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It Doesn't Matter How I Got HIV

October 17, 2014

David Duran
David Duran

I had just opened up to him and told him my deepest, darkest secret. He wasn't the first person I had told, and he wouldn't be the last, but each time I reveal my HIV status, it takes a lot of inner strength and courage. I'm very open and vocal about my status, but even so, saying those words to anyone still messes with my mind.

After the initial awkwardness was over, he asked, "Do you know how you got it?" Wait, what? Did I just open myself up to possible rejection only to be sidelined with an even more private inquiry into my life? He wasn't the first person to ask how I became HIV positive, and his way of asking wasn't uncommon or even in the top contenders for the most insensitive way of asking, but his question led me to cringe, while simultaneously doing a mental eye roll.

I am all about sharing how I became HIV positive, especially if my story will provide a sense of comfort, help someone relate or even educate others. But it's my story to tell and I will tell it at the right place and time, when I decide it's appropriate. If you're someone I am just getting to know, it's completely inappropriate to inquire about that, especially right after I disclose my status. Regardless of how I answer, my response will have an impact on how you view me.

"I just wasn't using protection and being promiscuous." OK, so now I'm a whore. "I became positive because at one point in my life I used drugs and it either happened through the sharing of needles or unsafe sex." Now I am a drug user and a whore. "My partner cheated on me." Now I'm just an idiot for allowing it to happen. "I'm not exactly sure how or when it happened." Now I am all of the above.

What answer is the questioner looking for? What answer would stop the questioner from casting shame upon me? Opening up and sharing my personal story and history shouldn't be something to shy away from, but for me, the details of how I became HIV positive are nobody's business unless I choose to make it their business. I don't deserve any additional guilt or shame to be thrown my way because of a single moment in my life. For all this person knows, the moment is forever ingrained in my head, or possibly, it has been causing me anguish for years because I have no clue what happened.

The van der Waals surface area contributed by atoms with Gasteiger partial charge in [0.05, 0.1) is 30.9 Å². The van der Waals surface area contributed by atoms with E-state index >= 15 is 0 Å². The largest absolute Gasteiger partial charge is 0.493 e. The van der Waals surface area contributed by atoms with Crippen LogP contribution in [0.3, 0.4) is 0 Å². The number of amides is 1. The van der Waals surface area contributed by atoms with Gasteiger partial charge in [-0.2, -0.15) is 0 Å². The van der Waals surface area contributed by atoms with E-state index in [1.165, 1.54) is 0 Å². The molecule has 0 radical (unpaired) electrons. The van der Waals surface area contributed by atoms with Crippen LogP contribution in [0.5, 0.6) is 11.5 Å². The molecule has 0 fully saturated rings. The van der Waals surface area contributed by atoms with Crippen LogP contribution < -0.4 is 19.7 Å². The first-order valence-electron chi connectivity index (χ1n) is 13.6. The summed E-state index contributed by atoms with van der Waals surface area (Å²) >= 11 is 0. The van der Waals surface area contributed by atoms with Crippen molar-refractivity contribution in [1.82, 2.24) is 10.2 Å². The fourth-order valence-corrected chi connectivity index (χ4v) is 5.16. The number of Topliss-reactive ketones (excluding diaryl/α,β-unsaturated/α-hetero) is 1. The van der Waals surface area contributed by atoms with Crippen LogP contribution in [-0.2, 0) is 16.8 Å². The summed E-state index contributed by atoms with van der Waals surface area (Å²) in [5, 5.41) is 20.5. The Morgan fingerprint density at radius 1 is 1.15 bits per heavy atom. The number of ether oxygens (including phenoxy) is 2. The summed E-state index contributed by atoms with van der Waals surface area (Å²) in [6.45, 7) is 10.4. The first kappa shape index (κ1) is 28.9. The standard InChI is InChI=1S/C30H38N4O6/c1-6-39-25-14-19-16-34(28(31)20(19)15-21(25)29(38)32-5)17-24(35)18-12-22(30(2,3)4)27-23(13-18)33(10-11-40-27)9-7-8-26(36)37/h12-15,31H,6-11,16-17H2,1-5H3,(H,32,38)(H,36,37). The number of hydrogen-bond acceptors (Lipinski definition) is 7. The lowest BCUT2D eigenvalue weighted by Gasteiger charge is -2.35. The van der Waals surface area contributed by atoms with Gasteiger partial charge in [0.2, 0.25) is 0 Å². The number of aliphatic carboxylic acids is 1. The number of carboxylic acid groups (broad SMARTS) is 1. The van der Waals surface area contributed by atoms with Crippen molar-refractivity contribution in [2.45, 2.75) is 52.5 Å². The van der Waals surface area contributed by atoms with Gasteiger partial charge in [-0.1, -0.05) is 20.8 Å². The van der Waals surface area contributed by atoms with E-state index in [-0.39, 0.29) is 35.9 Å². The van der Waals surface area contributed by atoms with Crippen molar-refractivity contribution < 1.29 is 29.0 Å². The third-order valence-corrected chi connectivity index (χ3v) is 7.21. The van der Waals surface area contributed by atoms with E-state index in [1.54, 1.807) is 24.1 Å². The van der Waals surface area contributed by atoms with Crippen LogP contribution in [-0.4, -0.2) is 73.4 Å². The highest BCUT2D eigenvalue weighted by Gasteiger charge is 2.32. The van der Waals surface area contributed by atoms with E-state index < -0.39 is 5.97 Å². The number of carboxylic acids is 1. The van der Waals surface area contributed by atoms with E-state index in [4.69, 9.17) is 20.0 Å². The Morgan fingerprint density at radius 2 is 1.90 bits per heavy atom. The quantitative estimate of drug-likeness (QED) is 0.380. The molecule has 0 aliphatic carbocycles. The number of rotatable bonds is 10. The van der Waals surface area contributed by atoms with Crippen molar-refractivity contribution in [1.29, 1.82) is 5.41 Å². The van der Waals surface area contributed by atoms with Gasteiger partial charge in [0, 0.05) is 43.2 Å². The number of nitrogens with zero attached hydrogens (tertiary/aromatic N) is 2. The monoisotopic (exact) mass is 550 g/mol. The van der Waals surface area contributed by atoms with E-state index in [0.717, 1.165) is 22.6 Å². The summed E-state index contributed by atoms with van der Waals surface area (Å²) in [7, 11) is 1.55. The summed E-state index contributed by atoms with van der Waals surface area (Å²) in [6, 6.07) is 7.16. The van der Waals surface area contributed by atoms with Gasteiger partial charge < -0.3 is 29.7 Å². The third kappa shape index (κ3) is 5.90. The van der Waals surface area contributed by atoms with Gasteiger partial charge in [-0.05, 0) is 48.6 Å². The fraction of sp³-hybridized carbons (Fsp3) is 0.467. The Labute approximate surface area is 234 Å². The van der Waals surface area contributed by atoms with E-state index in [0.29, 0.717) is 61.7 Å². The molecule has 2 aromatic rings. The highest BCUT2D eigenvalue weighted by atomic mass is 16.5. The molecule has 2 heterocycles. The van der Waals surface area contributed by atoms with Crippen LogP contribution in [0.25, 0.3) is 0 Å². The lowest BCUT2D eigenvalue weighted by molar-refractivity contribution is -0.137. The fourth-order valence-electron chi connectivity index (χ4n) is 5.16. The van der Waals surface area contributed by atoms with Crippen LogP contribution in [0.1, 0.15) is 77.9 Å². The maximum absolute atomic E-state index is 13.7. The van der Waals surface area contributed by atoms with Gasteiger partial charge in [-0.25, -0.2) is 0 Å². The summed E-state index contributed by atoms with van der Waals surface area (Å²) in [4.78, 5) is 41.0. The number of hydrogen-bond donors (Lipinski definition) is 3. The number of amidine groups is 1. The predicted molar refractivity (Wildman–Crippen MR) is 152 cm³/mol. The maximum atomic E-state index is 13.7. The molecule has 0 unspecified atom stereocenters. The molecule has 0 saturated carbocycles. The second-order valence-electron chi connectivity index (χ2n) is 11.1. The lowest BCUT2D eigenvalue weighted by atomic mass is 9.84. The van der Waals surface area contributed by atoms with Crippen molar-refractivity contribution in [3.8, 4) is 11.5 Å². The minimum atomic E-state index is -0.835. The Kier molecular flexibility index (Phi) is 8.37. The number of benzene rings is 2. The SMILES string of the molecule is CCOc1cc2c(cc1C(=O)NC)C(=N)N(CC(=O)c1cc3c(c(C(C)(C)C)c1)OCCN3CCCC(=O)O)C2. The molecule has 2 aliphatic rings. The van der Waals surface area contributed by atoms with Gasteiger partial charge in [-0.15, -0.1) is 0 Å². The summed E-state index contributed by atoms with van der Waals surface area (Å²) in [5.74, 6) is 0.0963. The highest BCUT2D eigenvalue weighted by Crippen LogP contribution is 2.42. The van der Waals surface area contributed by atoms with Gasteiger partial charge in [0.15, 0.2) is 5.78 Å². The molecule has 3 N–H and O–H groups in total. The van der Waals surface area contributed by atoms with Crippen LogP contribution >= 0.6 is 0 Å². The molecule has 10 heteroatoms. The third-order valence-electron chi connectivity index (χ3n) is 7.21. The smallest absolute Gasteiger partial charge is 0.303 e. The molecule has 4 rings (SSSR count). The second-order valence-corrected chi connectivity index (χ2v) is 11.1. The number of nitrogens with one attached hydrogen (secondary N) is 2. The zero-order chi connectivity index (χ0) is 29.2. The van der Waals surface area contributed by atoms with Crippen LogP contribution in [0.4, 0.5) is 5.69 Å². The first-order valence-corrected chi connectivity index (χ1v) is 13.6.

A story that involves what many perceive to be a more "non-guilty" answer -- a cheating partner or something similar -- usually immediately elicits the "poor you" pity parade. I also don't need your pity or consulting. If I just came up with the courage to disclose my status, I have obviously already dealt with my emotions enough to be able to utter those words. Shoulder-shrugging while you pat me on the back and tell me it's "going to be okay" won't help me much.

My thoughts here are pure emotion. They are not bitterness nor are they anger, and they are most certainly not reaching out for acceptance. The majority of you reading this have most likely had this exact situation happen to you more than once. And for those who have been the ones to ask the question, it's OK. Now you understand one point of view that might make you think twice before doing so again.

Shame, when it comes to HIV, comes in many different forms. And they all hurt. For years now I haven't discussed my "how I got it" story at great length. I've always kept it short and simple. I was married, he cheated and that's it. But the truth is, I made the story that simple because I was ashamed of not really knowing how it happened.

"The truth is, I just don't know, and admitting that causes me pain."

Could my story be true? Absolutely, since I have never seen or spoken to my ex since it all ended. Could I have possibly become infected from some unsafe sexual encounters shortly following the end of my relationship? Again, yes, though I had convinced myself those couldn't be the reason as I wasn't on the receiving end of the encounters, and I had reached out to the men and flat out asked them, once I became positive, and was satisfied with their answers. Could it have been the tattoos I had done in a developing country at the time of our relationship? Sure, it could have been.

The truth is, I just don't know, and admitting that causes me pain. It brings me back to a time in my life when I was so desperate to know the answer to that very same question that someone I just met thinks is OK to ask me. Everyone who is HIV positive has their own story of how they came to be that way. Whether they choose to tell it, or keep it inside, the hope is that they know their status, stay healthy and are also not ashamed.

David Duran is a freelance journalist and writer based in Brooklyn, N.Y. You can follow him on Twitter at @theemuki.

Copyright © 2014 Remedy Health Media, LLC. All rights reserved.

This article was provided by TheBody.
See Also's Just Diagnosed Resource Center
Telling Others You're HIV Positive
More Personal Accounts of HIV Disclosure


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